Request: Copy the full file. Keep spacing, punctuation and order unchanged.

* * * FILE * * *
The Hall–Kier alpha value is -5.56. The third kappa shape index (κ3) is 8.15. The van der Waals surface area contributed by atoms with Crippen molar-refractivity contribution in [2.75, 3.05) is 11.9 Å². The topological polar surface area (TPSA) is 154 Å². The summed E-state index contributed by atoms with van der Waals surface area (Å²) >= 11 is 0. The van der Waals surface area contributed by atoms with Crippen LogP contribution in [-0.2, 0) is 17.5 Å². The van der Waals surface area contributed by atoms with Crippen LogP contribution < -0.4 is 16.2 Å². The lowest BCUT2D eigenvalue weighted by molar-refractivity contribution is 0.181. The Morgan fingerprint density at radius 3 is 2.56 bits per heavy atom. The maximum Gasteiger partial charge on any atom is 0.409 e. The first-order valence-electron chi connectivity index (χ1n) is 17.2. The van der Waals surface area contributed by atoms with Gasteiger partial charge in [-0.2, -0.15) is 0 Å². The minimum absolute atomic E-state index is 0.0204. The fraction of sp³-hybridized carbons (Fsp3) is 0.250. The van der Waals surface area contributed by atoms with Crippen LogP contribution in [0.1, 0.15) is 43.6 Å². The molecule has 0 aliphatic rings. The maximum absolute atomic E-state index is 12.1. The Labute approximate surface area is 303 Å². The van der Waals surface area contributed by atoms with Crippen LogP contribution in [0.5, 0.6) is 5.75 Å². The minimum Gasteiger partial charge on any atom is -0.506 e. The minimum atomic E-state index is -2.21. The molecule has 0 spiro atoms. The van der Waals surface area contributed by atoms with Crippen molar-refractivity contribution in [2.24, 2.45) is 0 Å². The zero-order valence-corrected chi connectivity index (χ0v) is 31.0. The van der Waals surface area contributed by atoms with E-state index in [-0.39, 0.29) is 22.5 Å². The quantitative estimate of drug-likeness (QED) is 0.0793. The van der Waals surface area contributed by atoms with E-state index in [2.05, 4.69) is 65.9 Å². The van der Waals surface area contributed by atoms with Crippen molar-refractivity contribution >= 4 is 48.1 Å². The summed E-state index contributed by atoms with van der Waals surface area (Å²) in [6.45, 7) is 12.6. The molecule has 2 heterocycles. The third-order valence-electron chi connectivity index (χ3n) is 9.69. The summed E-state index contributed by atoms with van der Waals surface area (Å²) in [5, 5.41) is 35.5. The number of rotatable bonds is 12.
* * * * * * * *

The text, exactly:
The Hall–Kier alpha value is -5.56. The third kappa shape index (κ3) is 8.15. The van der Waals surface area contributed by atoms with Crippen molar-refractivity contribution in [2.75, 3.05) is 11.9 Å². The topological polar surface area (TPSA) is 154 Å². The summed E-state index contributed by atoms with van der Waals surface area (Å²) >= 11 is 0. The van der Waals surface area contributed by atoms with Crippen LogP contribution in [-0.2, 0) is 17.5 Å². The van der Waals surface area contributed by atoms with Crippen LogP contribution < -0.4 is 16.2 Å². The lowest BCUT2D eigenvalue weighted by molar-refractivity contribution is 0.181. The Morgan fingerprint density at radius 3 is 2.56 bits per heavy atom. The maximum Gasteiger partial charge on any atom is 0.409 e. The first-order valence-electron chi connectivity index (χ1n) is 17.2. The van der Waals surface area contributed by atoms with Gasteiger partial charge in [-0.2, -0.15) is 0 Å². The minimum absolute atomic E-state index is 0.0204. The fraction of sp³-hybridized carbons (Fsp3) is 0.250. The van der Waals surface area contributed by atoms with Crippen LogP contribution in [0.1, 0.15) is 43.6 Å². The molecule has 0 aliphatic rings. The maximum absolute atomic E-state index is 12.1. The Labute approximate surface area is 303 Å². The van der Waals surface area contributed by atoms with Crippen LogP contribution in [0.5, 0.6) is 5.75 Å². The minimum Gasteiger partial charge on any atom is -0.506 e. The minimum atomic E-state index is -2.21. The molecule has 0 spiro atoms. The van der Waals surface area contributed by atoms with Crippen molar-refractivity contribution in [2.24, 2.45) is 0 Å². The zero-order valence-corrected chi connectivity index (χ0v) is 31.0. The van der Waals surface area contributed by atoms with E-state index in [-0.39, 0.29) is 22.5 Å². The quantitative estimate of drug-likeness (QED) is 0.0793. The van der Waals surface area contributed by atoms with E-state index in [2.05, 4.69) is 65.9 Å². The van der Waals surface area contributed by atoms with Crippen molar-refractivity contribution >= 4 is 48.1 Å². The summed E-state index contributed by atoms with van der Waals surface area (Å²) in [6.45, 7) is 12.6. The molecule has 2 heterocycles. The third-order valence-electron chi connectivity index (χ3n) is 9.69. The summed E-state index contributed by atoms with van der Waals surface area (Å²) in [5, 5.41) is 35.5. The number of rotatable bonds is 12.